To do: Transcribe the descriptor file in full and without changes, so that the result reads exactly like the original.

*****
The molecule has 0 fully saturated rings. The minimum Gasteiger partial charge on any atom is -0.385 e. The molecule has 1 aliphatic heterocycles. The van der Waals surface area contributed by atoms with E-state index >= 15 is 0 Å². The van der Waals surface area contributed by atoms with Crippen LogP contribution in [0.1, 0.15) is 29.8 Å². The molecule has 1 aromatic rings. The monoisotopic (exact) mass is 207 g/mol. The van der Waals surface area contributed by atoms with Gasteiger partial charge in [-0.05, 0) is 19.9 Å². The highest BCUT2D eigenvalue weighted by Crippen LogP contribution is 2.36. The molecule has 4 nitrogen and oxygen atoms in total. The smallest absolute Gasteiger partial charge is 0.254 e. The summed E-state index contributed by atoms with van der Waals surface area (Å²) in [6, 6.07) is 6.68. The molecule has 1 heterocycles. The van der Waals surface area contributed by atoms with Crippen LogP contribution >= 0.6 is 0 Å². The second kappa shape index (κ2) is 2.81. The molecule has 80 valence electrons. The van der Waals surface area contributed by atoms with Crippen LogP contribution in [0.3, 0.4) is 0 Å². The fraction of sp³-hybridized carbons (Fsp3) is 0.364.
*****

The molecule has 0 fully saturated rings. The minimum Gasteiger partial charge on any atom is -0.385 e. The molecule has 1 aliphatic heterocycles. The van der Waals surface area contributed by atoms with E-state index >= 15 is 0 Å². The van der Waals surface area contributed by atoms with Crippen LogP contribution in [0.1, 0.15) is 29.8 Å². The molecule has 1 aromatic rings. The monoisotopic (exact) mass is 207 g/mol. The van der Waals surface area contributed by atoms with Gasteiger partial charge in [-0.05, 0) is 19.9 Å². The highest BCUT2D eigenvalue weighted by Crippen LogP contribution is 2.36. The molecule has 4 nitrogen and oxygen atoms in total. The smallest absolute Gasteiger partial charge is 0.254 e. The summed E-state index contributed by atoms with van der Waals surface area (Å²) in [6, 6.07) is 6.68. The molecule has 1 heterocycles. The van der Waals surface area contributed by atoms with Crippen LogP contribution >= 0.6 is 0 Å². The second kappa shape index (κ2) is 2.81. The molecule has 80 valence electrons. The van der Waals surface area contributed by atoms with Crippen LogP contribution in [0.3, 0.4) is 0 Å². The fraction of sp³-hybridized carbons (Fsp3) is 0.364.